This is quite a complex field, not something you can learn in a week, but persevere and you will work it out.

share|improve this answer
    
When I began self-teaching myself web-mapping and general programming, I used OpenLayers 2.10 Beginner's Guide by Erik Hazzard. I highly recommend this book!! I now currently use mapserver to host my own custom data, that is displayed in OpenLayers driven web-maps. –  Michael Markieta Jan 14 '12 at 22:53
add comment

Went down this path ourselves. Basically you have to give everything a try to see what works, that's where the learning comes in. Google everything.

We went as far to create our own Blue Marble Tile sets (using GDal) for the base maps, only to find that Mapquest offers them for free provided that; a) you let them know if you will exceed more than 4000 tiles a second and b) you attribute them. They have a Satellite layer as well as OSM Layers. The OSM Layers are routeable and have reverse geocode look-ups. SO why create your own OSM data using osm2pgsql now and why create your own basemaps? It is already here for you.

Having said all that, we did end up creating our own crowd sourced map in the Philippines (not based on OSM) and stuck it into Postgres with a Geoserver Front end. It is the most comprehensive available now. Out here in this part of the world, the ability of Bing and Google to map to the degree where it was useful is limited. They have bigger fish to fry. The OSM community is very active, but there are only a few of them, however they do a great job and their efforts will pay huge dividends to the community down the track.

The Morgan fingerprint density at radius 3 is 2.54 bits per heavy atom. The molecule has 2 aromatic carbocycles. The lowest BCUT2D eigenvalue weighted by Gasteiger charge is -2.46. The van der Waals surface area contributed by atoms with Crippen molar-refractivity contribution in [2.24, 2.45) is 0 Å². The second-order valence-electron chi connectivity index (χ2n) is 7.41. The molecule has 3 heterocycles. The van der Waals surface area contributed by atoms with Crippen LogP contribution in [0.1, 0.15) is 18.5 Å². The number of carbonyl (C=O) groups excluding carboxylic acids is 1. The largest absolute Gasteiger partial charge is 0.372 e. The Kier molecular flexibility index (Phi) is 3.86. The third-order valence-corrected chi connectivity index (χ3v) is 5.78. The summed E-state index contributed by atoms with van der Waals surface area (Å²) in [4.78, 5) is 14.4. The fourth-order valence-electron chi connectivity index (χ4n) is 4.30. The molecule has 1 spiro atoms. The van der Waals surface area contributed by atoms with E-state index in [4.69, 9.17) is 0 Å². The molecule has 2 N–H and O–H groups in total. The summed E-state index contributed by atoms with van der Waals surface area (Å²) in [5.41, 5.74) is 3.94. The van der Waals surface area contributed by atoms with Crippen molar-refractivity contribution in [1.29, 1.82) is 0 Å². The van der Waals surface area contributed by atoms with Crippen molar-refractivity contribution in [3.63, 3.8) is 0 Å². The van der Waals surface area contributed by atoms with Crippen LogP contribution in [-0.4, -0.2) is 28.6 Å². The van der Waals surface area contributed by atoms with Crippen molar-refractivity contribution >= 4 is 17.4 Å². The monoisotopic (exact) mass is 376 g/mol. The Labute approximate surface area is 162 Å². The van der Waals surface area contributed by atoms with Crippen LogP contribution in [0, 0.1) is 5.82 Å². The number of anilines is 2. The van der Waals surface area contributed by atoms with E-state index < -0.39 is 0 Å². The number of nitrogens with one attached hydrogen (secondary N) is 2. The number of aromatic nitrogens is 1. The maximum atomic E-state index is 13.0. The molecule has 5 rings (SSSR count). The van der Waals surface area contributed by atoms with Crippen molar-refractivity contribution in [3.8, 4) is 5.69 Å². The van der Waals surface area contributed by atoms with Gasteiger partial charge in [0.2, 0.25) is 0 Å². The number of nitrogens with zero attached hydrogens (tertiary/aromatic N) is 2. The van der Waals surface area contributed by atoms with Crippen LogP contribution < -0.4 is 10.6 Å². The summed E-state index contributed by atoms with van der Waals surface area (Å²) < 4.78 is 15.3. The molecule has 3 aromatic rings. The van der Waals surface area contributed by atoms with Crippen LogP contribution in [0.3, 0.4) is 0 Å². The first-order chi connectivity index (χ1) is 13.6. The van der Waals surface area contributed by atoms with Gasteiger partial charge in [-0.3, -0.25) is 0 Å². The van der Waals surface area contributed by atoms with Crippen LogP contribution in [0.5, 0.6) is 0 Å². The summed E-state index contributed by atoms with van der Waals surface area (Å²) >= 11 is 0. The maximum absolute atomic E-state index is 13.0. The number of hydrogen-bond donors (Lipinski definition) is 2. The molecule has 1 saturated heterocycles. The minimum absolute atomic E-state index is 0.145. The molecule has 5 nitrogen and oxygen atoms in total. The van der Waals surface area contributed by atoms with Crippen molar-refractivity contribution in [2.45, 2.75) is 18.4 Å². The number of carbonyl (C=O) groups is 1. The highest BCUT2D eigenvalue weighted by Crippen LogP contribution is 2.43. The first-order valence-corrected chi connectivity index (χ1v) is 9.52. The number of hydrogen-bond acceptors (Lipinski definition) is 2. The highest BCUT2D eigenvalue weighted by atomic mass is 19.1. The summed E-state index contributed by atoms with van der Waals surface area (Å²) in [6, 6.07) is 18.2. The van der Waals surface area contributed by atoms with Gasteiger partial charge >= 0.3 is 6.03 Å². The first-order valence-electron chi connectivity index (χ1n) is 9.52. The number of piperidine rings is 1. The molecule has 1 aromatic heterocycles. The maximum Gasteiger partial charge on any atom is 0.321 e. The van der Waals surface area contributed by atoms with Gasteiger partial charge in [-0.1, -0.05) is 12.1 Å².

We settled on these technologies and applications:

  • Windows Servers 2008 R2 because we had them
  • GeoWebcCache to speed it up
  • GeoServer To create and style tiles
  • PostGres for the database
  • PostGis To make GIS work on Postgres
  • PgRouting for all routing on POstGres
  • JQuery and OpenLayers for the Client Side
  • MySql for the logging and more generic data
  • ASP.Net and Classic Asp to put it all together and serve to the user

I never read any books, just sat with Google as my research tool. Questions like "How do I set up PostGres to work with Pgrouting" give a wealth of information. (AfterDark has an excellent blog with a LOT of information)

One thing to remember, the GIS Community is so giving and so willing to help. 99% of the people involved are not doing it for commercial gain, so look for and read the information posted. Remember, whatever you wish to do, someone else started at the beginning before you did and probably published it. Then, feel free publish your experiences for the next person who comes along, it will be an invaluable addition for those who follow.

If you don't have a public facing server to play with, get a free one from AWS. You will find you will probably get the bug and end up playing from home, with Ah Ha moments about 2am in the morning.

In answer to your specific question about Web Servers, you will need Administrative Access to a server to make this happen. The server can be your desktop PC, or a free AWS server. All the things you need are available under windows (32bit) and Linux/Unix. For a 20 user system, you could just do this all on your PC.

I actually started with a Geoserver Install on my desktop PC whilst figuring it all out. Installed it and went to http://localhost:8080/Geoserver and it all grew from there

Hope this helps, go for it and enjoy the experience, it is incredibly rewarding. Cheers

Mark

share|improve this answer
add comment

Bing maps is similar to google maps and does not require a paid license. It is much slower though http://www.microsoft.com/maps/developers/web.aspx

share|improve this answer
add comment

Your Answer

 
discard

By posting your answer, you agree to the privacy policy and terms of service.

Not the answer you're looking for? Browse other questions tagged or ask your own question.